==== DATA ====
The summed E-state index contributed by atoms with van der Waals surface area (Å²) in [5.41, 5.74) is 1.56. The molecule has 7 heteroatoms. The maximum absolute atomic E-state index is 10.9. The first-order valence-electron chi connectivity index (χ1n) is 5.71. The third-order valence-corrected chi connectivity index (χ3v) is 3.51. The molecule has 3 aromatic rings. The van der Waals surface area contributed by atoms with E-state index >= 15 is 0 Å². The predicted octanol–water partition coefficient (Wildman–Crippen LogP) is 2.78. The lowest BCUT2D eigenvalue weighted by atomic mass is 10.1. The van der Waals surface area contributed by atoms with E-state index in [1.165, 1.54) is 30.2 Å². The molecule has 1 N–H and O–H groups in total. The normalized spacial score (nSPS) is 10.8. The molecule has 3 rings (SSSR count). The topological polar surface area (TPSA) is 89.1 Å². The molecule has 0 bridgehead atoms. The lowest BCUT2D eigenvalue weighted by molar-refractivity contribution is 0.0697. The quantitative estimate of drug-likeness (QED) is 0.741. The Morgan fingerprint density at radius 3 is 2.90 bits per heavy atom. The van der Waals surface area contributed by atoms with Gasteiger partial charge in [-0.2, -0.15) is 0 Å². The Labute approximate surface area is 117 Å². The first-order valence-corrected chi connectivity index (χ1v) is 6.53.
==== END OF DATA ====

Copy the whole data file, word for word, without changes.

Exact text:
The summed E-state index contributed by atoms with van der Waals surface area (Å²) in [5.41, 5.74) is 1.56. The molecule has 7 heteroatoms. The maximum absolute atomic E-state index is 10.9. The first-order valence-electron chi connectivity index (χ1n) is 5.71. The third-order valence-corrected chi connectivity index (χ3v) is 3.51. The molecule has 3 aromatic rings. The van der Waals surface area contributed by atoms with E-state index >= 15 is 0 Å². The predicted octanol–water partition coefficient (Wildman–Crippen LogP) is 2.78. The lowest BCUT2D eigenvalue weighted by atomic mass is 10.1. The van der Waals surface area contributed by atoms with E-state index in [1.165, 1.54) is 30.2 Å². The molecule has 1 N–H and O–H groups in total. The normalized spacial score (nSPS) is 10.8. The molecule has 3 rings (SSSR count). The topological polar surface area (TPSA) is 89.1 Å². The molecule has 0 bridgehead atoms. The lowest BCUT2D eigenvalue weighted by molar-refractivity contribution is 0.0697. The quantitative estimate of drug-likeness (QED) is 0.741. The Morgan fingerprint density at radius 3 is 2.90 bits per heavy atom. The van der Waals surface area contributed by atoms with Gasteiger partial charge in [-0.2, -0.15) is 0 Å². The Labute approximate surface area is 117 Å². The first-order valence-corrected chi connectivity index (χ1v) is 6.53.